PHS 100A Environmental Studies
David Terrell, Ph.D.
Warner Pacific College
January 8, 2014
When doing research for this topic I came across a very interesting timeline of when the state of Oregon implemented environmental regulations. The first regulation put in place by the state of Oregon was in 1889 and it was a law that “prohibited the polluting of waters used for domestic or livestock purposes” (State of Oregon 1). In class tonight we talked about different environmental issues but most of the were closely related to present day, I was pleased to learn that 124 years ago the people who lived here understood that there are different problems that we are causing and that need to be handled appropriately or the people and the state of Oregon could be in danger.
Another law that was enacted which I felt was interesting was in 1969 about air quality, burning, and smoke. I have seen this regulation in place but I had not read or understood why they did it. If you travel along highway 213 from Molalla south to Stayton it is about a 45 minute country drive, and along the way you will see rolling hills of farm land. During a couple of my trips down there in the fall I noticed that the farmers would drive tractors around their fields that had an attachment that several high powered torches were on, and they would proceed to torch their fields. This was of course after harvest, and like we discussed in class tonight fire bring revitalizing properties to plant growth. Anyways, I noticed that the farmers would never burn all of their fields at the same time which I felt was inefficient, but come to find out it was a state regulation. In 1969 the smoke from farmers burning their fields was so thick that it covered Eugene and resulted in a pedestrian being killed by a driver that could not see and a 12 car pile-up on I-5(State of Oregon 1). That is where there is a limit to how much land a farmer can burn in a day. Also tied into this I found a list of materials that are illegal to burn at any time, the list mostly contained petroleum based products such as oil and tires but what surprised me was that you are not allowed to burn dead animals or wet garbage and food waste (State of Oregon 2). I cannot say that I have ever thought about burning those things, but I sure did not know they were illegal.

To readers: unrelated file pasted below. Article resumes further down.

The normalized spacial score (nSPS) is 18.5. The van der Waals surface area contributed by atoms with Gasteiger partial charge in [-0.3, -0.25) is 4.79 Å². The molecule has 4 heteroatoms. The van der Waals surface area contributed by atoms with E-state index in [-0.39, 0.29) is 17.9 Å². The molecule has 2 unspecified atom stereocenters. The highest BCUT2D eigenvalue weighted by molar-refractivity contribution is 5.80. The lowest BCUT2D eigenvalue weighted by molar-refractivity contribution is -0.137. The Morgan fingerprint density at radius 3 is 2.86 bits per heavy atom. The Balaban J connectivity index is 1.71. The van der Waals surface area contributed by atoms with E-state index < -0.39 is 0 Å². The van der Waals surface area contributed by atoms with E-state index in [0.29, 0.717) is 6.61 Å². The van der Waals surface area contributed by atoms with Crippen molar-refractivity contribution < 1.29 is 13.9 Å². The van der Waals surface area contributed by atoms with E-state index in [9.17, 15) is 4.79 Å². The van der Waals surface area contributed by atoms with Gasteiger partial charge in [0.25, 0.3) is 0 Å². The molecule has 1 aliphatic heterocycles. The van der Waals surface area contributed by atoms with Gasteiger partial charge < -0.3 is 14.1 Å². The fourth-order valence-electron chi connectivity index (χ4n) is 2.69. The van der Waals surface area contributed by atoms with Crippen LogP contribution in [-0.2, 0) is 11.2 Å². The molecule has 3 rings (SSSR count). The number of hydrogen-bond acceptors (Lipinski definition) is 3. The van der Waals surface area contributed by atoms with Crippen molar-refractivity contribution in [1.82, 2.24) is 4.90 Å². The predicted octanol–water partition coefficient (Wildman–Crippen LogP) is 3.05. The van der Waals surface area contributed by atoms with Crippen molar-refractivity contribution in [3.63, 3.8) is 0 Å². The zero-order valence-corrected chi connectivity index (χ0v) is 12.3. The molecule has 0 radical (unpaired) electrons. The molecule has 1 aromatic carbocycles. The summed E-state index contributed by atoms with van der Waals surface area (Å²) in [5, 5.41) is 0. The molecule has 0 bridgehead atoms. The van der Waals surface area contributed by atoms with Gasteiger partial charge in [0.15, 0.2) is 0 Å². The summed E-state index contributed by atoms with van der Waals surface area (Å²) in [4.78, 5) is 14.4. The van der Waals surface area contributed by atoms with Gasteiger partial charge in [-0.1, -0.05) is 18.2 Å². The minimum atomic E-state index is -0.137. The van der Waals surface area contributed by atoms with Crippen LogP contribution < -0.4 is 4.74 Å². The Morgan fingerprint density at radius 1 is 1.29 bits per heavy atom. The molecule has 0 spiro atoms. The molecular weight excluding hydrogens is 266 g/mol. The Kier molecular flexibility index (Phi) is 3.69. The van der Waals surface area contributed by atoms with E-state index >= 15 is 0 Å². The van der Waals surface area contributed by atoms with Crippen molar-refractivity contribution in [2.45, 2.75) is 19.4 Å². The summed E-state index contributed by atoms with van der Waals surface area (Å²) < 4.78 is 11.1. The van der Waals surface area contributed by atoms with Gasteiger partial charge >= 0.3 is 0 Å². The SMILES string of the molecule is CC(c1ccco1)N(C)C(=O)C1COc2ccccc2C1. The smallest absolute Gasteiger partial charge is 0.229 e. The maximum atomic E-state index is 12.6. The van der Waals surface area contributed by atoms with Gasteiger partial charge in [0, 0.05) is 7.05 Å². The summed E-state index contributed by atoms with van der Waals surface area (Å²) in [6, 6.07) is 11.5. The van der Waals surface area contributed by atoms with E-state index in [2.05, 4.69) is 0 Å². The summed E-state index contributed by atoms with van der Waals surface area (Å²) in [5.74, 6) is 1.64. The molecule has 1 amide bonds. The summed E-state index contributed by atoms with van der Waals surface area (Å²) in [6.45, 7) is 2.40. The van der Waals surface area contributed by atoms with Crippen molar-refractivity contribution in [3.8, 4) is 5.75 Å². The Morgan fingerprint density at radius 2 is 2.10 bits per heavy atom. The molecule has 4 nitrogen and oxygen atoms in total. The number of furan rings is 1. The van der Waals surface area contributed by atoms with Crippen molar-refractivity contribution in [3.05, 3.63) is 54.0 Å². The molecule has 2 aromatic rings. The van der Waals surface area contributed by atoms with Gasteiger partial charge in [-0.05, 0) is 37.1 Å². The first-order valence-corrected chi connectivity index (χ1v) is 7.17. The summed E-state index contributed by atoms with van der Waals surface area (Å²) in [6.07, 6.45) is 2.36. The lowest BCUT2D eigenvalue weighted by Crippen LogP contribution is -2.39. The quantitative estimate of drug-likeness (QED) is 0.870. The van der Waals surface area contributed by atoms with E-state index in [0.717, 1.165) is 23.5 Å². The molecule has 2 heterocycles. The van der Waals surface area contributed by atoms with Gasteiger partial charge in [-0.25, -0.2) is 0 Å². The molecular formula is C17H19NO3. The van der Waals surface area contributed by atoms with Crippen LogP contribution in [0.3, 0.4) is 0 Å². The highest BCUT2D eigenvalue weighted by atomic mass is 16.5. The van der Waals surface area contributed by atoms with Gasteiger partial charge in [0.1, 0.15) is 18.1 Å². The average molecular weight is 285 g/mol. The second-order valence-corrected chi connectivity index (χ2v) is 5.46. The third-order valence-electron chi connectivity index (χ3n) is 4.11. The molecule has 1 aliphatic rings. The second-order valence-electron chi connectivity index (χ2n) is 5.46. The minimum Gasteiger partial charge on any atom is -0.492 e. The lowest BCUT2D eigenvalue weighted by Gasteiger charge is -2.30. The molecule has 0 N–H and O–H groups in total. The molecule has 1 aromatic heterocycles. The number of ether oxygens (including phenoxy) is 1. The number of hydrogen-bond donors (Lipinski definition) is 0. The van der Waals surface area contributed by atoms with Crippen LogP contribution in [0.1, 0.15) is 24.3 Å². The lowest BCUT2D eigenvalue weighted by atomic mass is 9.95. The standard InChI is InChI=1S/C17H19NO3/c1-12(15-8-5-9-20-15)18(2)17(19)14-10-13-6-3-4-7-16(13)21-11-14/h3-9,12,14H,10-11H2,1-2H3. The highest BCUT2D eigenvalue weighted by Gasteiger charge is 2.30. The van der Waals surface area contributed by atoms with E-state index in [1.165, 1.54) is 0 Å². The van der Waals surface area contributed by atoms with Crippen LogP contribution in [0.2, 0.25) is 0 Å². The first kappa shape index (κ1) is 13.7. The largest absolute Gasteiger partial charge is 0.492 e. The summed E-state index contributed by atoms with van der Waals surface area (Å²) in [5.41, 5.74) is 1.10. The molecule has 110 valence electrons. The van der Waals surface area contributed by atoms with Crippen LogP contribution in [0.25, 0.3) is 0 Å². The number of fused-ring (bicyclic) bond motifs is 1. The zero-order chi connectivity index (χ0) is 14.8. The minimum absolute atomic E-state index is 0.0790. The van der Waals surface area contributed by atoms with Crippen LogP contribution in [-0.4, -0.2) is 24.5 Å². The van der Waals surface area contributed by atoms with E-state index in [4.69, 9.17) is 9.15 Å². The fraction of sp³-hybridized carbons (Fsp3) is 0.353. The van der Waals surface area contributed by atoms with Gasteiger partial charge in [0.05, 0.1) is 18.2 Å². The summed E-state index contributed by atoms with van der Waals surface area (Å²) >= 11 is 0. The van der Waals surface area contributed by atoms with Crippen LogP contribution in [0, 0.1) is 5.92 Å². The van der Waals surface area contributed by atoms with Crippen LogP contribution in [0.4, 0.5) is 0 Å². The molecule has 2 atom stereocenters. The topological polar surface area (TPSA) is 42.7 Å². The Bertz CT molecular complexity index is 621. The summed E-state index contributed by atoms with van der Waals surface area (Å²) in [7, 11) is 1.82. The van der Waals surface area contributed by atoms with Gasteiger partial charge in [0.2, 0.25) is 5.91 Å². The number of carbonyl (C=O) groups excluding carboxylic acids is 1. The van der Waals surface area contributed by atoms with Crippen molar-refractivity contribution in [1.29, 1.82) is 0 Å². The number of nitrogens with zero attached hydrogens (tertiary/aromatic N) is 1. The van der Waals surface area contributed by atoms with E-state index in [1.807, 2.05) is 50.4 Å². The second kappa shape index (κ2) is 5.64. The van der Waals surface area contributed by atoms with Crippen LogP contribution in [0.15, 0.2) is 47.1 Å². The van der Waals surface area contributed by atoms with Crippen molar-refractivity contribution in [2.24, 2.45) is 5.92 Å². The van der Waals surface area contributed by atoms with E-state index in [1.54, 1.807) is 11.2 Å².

The next regulation that I thought was interesting was in 1971 when the state of Oregon passed the nation’s first bottle bill. This bill has been in place for 15 years longer than I have been alive, I never gave it a second thought, and as far as I have ever known people have always paid a five cent tax on their can’s and then had to take them back to the store to get your money back. According to Oregon DEQ “In 2009, more than one billion beverage containers were recycled under the bottle bill” and in doing so Oregon saved “three trillion BTU’s of energy” (State of Oregon 3). That is an astonishing amount of energy saved just by recycling beverage containers. I knew that recycling was helpful, but I had no idea that we could do that much with beverage containers, I am surprised that this information is not more widely known to Oregonians. It is one thing to tell everyone that recycling is good for our state and planet but I believe that if people understood exactly how much we can save with such little effort more people would join in and try to recycle just a little bit more.
State of Oregon 1. (n.d.). Oregon DEQ: Historical Timeline. Retrieved 1-8-2014, from: http://www.deq.state.or.us/about/historytimeline-p1.htm
State of Oregon 2. (n.d.). Oregon DEQ: Air Quality Burning Smoke. Retrieved 1-8-2014, from: http://www.deq.state.or.us/aq/burning/index.HTM
State of Oregon 3. (n.d.). Oregon DEQ: Land Quality – Solid Waste – Oregon Bottle Bill. Retrieved 1-8-2014, from: http://www.deq.state.or.us/lq/sw/bottlebill/index.htm